His breaking of Michael Johnson’s 17-year-old world record for the 400m in Rio from lane eight was otherworldly, a wide-eyed Bolt admitting it was the run of the championships.
I left the London Stadium on Tuesday night with Ans Botha, better known as Auntie in her native South Africa and the 75-year-old coach of Van Niekerk.
She smiled proudly at the suggestion of him being athletics’ next superstar while agreeing with it at the same time.
“Michael Johnson took nine years to get to this point,” she said, alluding to the golden double that Johnson had achieved in the 200/400m at the 1995 World Championships. “Wayde’s there in five years.”
Late into the London night, it was perhaps a slip of the tongue but it is hard to see past a Van Niekerk double, such has been his ease both on and off the track in the opening six days of this championships. All, it has to be said, very Bolt-esque.
Veteran Syrian high jumper Majd Eddin Ghazal will gladly put administrative hassles to one side as he bids for a third-ever world medal for his war-torn country.
Ghazal has been a regular on the global circuit, appearing in the last four World Championships and three Olympics, with his seventh-placed finish in Rio last summer being his best result.
But the 30-year-old admits that life has not been easy in Syria, where he is still based, much to the amazement of many fellow athletes.
More than 330,000 people have been killed in Syria since the ongoing conflict began with anti-government protests in March 2011.
“If we didn’t face war in Syria, everything would have been different now, from the visa and financial issues to general athlete’s facilities like access to coaching and treatment,” Ghazal told AFP.
“We’re in a huge crisis, which affects the mentality of athletes.
“Daily life in Syria is extremely hard. You can’t imagine what we face on a daily basis.”
Ghazal added that he encountered problems travelling to compete internationally.
“I have big problems with embassies. They are sometimes afraid I am an immigrant,” he said.
“I’m an expert in embassies, where they are, their addresses, when they open, when they close, what documents you need for visas… I’m an administrative expert in this subject.”
Ghazal was refused a Moroccan visa for the Diamond League meeting in Rabat, but can now travel unimpeded in Europe thanks to a six-month Schengen visa he managed to obtain through a Spanish embassy.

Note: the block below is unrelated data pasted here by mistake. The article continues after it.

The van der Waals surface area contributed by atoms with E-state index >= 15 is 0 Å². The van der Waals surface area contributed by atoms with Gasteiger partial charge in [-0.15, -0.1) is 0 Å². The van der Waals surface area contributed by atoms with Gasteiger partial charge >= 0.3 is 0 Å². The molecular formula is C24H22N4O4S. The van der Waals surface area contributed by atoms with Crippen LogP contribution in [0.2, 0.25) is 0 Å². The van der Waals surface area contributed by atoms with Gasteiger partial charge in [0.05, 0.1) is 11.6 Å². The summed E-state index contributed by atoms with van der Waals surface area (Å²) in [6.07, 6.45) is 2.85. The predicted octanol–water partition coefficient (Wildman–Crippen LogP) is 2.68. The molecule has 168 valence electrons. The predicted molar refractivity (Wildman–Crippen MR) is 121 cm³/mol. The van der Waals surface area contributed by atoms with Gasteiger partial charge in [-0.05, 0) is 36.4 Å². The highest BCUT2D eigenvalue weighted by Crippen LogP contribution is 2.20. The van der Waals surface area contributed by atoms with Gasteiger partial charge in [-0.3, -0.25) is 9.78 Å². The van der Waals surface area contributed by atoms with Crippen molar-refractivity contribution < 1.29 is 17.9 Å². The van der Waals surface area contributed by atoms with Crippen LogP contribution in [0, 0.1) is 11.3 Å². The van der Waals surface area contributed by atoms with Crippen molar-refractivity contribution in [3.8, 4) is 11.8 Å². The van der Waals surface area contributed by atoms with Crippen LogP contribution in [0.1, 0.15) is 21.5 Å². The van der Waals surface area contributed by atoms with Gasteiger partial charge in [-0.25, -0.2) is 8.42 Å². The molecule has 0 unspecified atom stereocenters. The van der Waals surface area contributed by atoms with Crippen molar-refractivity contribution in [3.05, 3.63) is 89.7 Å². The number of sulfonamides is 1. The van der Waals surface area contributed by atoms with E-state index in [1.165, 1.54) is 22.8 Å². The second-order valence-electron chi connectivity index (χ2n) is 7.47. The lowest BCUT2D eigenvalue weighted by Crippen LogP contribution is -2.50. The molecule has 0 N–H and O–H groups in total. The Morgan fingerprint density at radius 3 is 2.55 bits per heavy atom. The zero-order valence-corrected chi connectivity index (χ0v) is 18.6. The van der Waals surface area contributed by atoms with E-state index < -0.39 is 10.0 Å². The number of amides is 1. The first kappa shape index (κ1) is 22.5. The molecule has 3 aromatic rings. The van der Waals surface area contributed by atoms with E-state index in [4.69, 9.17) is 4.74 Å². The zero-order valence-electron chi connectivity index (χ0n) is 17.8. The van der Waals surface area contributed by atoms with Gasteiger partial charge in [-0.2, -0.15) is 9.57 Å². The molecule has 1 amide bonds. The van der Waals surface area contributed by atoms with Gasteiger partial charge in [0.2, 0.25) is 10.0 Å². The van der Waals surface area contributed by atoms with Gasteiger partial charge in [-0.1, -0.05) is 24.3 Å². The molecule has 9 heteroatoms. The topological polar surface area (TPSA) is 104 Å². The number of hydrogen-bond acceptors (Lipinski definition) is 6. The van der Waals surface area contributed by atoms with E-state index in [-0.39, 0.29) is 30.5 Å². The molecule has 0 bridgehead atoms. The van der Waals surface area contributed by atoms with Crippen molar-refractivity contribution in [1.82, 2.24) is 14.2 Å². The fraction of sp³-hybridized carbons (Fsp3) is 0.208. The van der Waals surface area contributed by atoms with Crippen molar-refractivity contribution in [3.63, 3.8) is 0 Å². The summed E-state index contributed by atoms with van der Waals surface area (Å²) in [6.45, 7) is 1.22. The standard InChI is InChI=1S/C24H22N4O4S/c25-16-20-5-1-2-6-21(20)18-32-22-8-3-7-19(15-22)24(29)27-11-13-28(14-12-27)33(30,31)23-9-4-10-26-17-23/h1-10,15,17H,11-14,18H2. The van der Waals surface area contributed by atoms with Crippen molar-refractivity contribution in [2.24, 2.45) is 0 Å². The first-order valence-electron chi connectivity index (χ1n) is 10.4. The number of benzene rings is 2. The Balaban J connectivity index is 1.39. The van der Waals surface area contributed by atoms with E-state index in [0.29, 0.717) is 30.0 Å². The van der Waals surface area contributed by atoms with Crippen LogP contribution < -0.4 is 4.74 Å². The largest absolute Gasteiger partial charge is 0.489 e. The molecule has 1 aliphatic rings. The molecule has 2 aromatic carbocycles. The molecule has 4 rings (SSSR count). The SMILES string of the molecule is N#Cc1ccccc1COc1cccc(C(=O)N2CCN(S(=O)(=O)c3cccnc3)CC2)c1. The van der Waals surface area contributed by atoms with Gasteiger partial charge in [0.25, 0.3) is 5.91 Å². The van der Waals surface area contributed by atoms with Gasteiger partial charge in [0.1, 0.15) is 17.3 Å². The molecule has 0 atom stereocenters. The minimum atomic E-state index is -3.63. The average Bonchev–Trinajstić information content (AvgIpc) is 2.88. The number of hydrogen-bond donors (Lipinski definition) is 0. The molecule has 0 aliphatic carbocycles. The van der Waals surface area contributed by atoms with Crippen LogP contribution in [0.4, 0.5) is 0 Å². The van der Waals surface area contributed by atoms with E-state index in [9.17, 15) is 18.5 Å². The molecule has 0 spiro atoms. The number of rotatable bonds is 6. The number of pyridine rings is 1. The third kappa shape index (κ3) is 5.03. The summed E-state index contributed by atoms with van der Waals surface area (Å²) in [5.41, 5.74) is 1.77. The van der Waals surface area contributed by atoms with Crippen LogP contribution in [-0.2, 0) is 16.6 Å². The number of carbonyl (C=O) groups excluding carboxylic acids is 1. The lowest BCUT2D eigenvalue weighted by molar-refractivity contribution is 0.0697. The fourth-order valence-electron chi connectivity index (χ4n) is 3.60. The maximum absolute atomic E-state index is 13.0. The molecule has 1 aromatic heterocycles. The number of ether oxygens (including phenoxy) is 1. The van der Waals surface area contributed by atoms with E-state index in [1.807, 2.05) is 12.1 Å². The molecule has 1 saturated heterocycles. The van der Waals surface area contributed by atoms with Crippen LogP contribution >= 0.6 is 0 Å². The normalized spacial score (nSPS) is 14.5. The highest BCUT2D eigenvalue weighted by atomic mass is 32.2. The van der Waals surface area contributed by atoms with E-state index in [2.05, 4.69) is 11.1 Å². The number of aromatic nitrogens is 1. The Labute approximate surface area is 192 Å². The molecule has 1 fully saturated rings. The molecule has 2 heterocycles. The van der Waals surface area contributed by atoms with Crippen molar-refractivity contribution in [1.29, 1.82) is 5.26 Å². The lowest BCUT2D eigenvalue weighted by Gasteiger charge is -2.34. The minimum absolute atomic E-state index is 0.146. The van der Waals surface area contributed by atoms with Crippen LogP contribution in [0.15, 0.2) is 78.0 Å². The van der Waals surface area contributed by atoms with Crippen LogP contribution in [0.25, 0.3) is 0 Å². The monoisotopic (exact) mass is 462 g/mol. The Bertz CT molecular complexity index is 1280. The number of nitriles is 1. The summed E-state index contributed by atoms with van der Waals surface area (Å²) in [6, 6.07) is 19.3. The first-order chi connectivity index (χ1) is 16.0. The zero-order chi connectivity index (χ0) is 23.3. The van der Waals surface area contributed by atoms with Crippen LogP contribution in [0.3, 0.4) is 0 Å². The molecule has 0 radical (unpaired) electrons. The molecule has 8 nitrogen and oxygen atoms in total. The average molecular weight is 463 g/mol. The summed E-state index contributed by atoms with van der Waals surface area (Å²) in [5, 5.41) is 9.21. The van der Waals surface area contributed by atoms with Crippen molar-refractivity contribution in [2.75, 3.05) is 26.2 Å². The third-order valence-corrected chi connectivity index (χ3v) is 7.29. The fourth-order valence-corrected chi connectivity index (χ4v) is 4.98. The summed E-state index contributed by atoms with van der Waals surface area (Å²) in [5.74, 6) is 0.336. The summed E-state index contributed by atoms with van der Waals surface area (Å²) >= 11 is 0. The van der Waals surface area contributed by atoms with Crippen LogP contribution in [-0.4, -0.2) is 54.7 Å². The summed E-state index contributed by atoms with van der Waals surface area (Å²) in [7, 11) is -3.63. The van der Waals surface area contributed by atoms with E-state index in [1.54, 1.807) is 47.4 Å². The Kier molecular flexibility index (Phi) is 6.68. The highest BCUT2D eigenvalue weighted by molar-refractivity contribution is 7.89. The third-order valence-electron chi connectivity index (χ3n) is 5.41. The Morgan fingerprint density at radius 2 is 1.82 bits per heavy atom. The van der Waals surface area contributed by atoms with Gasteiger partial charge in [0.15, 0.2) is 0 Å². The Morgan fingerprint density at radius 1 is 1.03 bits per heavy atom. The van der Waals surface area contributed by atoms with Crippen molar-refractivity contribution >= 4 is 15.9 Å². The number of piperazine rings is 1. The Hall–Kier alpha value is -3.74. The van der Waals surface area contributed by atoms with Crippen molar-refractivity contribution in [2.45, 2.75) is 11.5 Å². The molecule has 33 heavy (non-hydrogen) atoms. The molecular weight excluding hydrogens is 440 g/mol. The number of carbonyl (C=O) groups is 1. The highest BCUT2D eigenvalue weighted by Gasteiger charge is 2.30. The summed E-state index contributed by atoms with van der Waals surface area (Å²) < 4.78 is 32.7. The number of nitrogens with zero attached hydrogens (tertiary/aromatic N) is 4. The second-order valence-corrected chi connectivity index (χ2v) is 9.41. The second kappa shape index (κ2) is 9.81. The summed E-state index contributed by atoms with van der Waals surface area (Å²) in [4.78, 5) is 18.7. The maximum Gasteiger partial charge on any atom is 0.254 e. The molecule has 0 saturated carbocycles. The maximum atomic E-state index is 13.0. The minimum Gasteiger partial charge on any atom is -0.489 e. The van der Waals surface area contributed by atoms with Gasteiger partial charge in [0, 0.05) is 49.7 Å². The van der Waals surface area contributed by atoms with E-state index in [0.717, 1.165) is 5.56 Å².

While his daily training regime is based in Damascus, Ghazal also departs, from neighbouring Lebanese capital Beirut as there is no access to international flights from Syria, for overseas camps, notably in Barcelona and Russia over winter, thanks to financial support from the Syrian Athletics Federation.
“Everyone is surprised when I say I still train and live in Syria, especially as I am among the top six in the world,” said Ghazal, nominally employed as a government-paid sports teacher.
With coach Imad Sarraj in tow, Ghazal said the thing he missed when competing was the backroom staff most competitors take for granted.
“I don’t have a doctor, a physio, a masseur, I miss that a lot, especially in a championships where fatigue is great and you have to recover quickly,” he said.
“Because of minor muscular problems, or cramps, you might lose a championships and your heights may range between and 2.20 and 2.30, a huge gap.”
Ghazal, who has suffered pain in his take-off foot, first appears in action in Friday’s qualifiers, and he said: “I don’t think about nailing a certain height. My whole focus will be on reaching the final.”
His best this season has been 2.32m in last month’s Diamond League meet in Paris, while 2.36 in Beijing last year remains his personal best.
“I hope to be as ready as I was in Paris,” Ghazal said, adding that the overall standard of jumping had dipped in 2017.
“I expect surprises this year,” he warned.
Syria has two medals in the world champs, Ghada Shouaa having won heptathlon gold in 1995 and bronze in 1999.
Ghazal, whose first name Majd means “glory”, is backing himself to add a third for a country caught in the crosshairs of a bloody crisis.
* Provided by AFP